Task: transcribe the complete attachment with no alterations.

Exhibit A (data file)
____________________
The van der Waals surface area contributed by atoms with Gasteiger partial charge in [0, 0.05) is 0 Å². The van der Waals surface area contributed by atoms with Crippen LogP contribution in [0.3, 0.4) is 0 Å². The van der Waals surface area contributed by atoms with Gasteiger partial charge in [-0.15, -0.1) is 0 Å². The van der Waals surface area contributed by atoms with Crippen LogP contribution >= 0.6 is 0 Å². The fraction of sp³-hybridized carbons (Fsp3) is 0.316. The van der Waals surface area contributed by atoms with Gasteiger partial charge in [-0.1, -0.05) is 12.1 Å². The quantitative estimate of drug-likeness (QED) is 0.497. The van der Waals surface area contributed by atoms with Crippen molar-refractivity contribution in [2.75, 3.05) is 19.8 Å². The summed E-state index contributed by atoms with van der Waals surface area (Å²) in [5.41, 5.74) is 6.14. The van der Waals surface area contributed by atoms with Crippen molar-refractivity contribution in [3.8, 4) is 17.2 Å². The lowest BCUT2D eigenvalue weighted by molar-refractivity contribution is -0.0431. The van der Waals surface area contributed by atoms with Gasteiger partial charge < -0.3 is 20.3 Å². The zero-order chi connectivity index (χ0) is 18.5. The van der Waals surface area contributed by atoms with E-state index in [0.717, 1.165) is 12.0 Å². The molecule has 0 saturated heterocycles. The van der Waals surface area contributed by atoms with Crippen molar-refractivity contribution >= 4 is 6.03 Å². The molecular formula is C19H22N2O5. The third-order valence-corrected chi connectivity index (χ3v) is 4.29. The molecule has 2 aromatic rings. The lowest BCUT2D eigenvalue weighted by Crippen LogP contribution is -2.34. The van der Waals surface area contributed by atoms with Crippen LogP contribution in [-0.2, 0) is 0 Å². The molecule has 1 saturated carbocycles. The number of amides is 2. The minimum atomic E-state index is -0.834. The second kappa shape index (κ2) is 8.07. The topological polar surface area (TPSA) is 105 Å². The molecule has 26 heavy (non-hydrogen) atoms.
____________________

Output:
The van der Waals surface area contributed by atoms with Gasteiger partial charge in [0, 0.05) is 0 Å². The van der Waals surface area contributed by atoms with Crippen LogP contribution in [0.3, 0.4) is 0 Å². The van der Waals surface area contributed by atoms with Gasteiger partial charge in [-0.15, -0.1) is 0 Å². The van der Waals surface area contributed by atoms with Crippen LogP contribution >= 0.6 is 0 Å². The fraction of sp³-hybridized carbons (Fsp3) is 0.316. The van der Waals surface area contributed by atoms with Gasteiger partial charge in [-0.1, -0.05) is 12.1 Å². The quantitative estimate of drug-likeness (QED) is 0.497. The van der Waals surface area contributed by atoms with Crippen molar-refractivity contribution in [2.75, 3.05) is 19.8 Å². The summed E-state index contributed by atoms with van der Waals surface area (Å²) in [5.41, 5.74) is 6.14. The van der Waals surface area contributed by atoms with Crippen molar-refractivity contribution in [3.8, 4) is 17.2 Å². The lowest BCUT2D eigenvalue weighted by molar-refractivity contribution is -0.0431. The van der Waals surface area contributed by atoms with Gasteiger partial charge < -0.3 is 20.3 Å². The zero-order chi connectivity index (χ0) is 18.5. The van der Waals surface area contributed by atoms with E-state index in [0.717, 1.165) is 12.0 Å². The molecule has 0 saturated heterocycles. The van der Waals surface area contributed by atoms with Crippen molar-refractivity contribution >= 4 is 6.03 Å². The molecular formula is C19H22N2O5. The third-order valence-corrected chi connectivity index (χ3v) is 4.29. The molecule has 2 aromatic rings. The lowest BCUT2D eigenvalue weighted by Crippen LogP contribution is -2.34. The van der Waals surface area contributed by atoms with Crippen LogP contribution in [-0.2, 0) is 0 Å². The molecule has 1 saturated carbocycles. The number of amides is 2. The minimum atomic E-state index is -0.834. The second kappa shape index (κ2) is 8.07. The topological polar surface area (TPSA) is 105 Å². The molecule has 26 heavy (non-hydrogen) atoms.